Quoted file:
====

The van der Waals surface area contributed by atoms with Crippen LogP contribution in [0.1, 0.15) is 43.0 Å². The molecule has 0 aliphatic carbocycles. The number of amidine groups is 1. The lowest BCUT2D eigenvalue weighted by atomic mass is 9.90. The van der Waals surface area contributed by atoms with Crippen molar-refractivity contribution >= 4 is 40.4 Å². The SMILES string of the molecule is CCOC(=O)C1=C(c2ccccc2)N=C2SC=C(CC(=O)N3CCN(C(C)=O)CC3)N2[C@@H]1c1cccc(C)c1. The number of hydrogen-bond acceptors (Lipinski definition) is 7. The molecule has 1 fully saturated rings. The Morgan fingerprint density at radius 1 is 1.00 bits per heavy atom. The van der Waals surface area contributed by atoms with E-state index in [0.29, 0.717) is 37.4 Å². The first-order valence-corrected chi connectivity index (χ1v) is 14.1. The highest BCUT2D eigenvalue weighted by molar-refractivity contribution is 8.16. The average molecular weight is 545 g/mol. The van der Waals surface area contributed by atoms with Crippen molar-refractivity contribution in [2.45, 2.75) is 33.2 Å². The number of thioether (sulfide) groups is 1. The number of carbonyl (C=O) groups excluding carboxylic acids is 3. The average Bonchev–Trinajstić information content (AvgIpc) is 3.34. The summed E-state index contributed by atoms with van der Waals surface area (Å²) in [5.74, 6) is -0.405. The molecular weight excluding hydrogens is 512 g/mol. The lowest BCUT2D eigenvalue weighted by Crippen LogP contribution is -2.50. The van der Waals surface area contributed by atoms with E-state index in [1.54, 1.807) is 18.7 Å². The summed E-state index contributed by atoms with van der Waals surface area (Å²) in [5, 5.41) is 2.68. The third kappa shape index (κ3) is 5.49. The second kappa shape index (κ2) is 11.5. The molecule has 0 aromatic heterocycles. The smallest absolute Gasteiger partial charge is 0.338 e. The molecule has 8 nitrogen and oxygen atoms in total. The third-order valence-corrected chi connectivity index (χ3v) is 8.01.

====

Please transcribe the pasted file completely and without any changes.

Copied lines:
The van der Waals surface area contributed by atoms with Crippen LogP contribution in [0.1, 0.15) is 43.0 Å². The molecule has 0 aliphatic carbocycles. The number of amidine groups is 1. The lowest BCUT2D eigenvalue weighted by atomic mass is 9.90. The van der Waals surface area contributed by atoms with Crippen molar-refractivity contribution >= 4 is 40.4 Å². The SMILES string of the molecule is CCOC(=O)C1=C(c2ccccc2)N=C2SC=C(CC(=O)N3CCN(C(C)=O)CC3)N2[C@@H]1c1cccc(C)c1. The number of hydrogen-bond acceptors (Lipinski definition) is 7. The molecule has 1 fully saturated rings. The Morgan fingerprint density at radius 1 is 1.00 bits per heavy atom. The van der Waals surface area contributed by atoms with E-state index in [0.29, 0.717) is 37.4 Å². The first-order valence-corrected chi connectivity index (χ1v) is 14.1. The highest BCUT2D eigenvalue weighted by molar-refractivity contribution is 8.16. The average molecular weight is 545 g/mol. The van der Waals surface area contributed by atoms with Crippen molar-refractivity contribution in [2.45, 2.75) is 33.2 Å². The number of thioether (sulfide) groups is 1. The number of carbonyl (C=O) groups excluding carboxylic acids is 3. The average Bonchev–Trinajstić information content (AvgIpc) is 3.34. The summed E-state index contributed by atoms with van der Waals surface area (Å²) in [5.74, 6) is -0.405. The molecular weight excluding hydrogens is 512 g/mol. The lowest BCUT2D eigenvalue weighted by Crippen LogP contribution is -2.50. The van der Waals surface area contributed by atoms with E-state index in [1.54, 1.807) is 18.7 Å². The summed E-state index contributed by atoms with van der Waals surface area (Å²) in [5, 5.41) is 2.68. The third kappa shape index (κ3) is 5.49. The second kappa shape index (κ2) is 11.5. The molecule has 0 aromatic heterocycles. The smallest absolute Gasteiger partial charge is 0.338 e. The molecule has 8 nitrogen and oxygen atoms in total. The third-order valence-corrected chi connectivity index (χ3v) is 8.01.